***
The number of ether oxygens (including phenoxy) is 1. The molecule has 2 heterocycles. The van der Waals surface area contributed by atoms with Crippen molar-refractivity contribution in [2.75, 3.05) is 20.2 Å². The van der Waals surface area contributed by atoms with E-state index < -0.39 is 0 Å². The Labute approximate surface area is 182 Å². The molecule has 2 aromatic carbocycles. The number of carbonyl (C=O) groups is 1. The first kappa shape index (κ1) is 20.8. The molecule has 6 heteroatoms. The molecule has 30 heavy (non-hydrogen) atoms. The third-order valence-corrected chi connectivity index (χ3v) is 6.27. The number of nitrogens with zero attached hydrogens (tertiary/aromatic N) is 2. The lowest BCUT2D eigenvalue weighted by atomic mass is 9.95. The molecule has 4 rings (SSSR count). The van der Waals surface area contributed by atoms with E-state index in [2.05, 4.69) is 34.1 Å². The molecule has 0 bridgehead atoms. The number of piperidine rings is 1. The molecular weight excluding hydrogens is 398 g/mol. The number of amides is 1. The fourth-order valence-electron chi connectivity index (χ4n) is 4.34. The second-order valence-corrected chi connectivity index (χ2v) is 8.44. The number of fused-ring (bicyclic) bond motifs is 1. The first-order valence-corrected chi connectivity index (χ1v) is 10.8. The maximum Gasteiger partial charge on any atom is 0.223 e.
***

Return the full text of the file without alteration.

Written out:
The number of ether oxygens (including phenoxy) is 1. The molecule has 2 heterocycles. The van der Waals surface area contributed by atoms with Crippen molar-refractivity contribution in [2.75, 3.05) is 20.2 Å². The van der Waals surface area contributed by atoms with E-state index < -0.39 is 0 Å². The Labute approximate surface area is 182 Å². The molecule has 2 aromatic carbocycles. The number of carbonyl (C=O) groups is 1. The first kappa shape index (κ1) is 20.8. The molecule has 6 heteroatoms. The molecule has 30 heavy (non-hydrogen) atoms. The third-order valence-corrected chi connectivity index (χ3v) is 6.27. The number of nitrogens with zero attached hydrogens (tertiary/aromatic N) is 2. The lowest BCUT2D eigenvalue weighted by atomic mass is 9.95. The molecule has 4 rings (SSSR count). The van der Waals surface area contributed by atoms with E-state index in [2.05, 4.69) is 34.1 Å². The molecule has 0 bridgehead atoms. The number of piperidine rings is 1. The molecular weight excluding hydrogens is 398 g/mol. The number of amides is 1. The fourth-order valence-electron chi connectivity index (χ4n) is 4.34. The second-order valence-corrected chi connectivity index (χ2v) is 8.44. The number of fused-ring (bicyclic) bond motifs is 1. The first-order valence-corrected chi connectivity index (χ1v) is 10.8. The maximum Gasteiger partial charge on any atom is 0.223 e.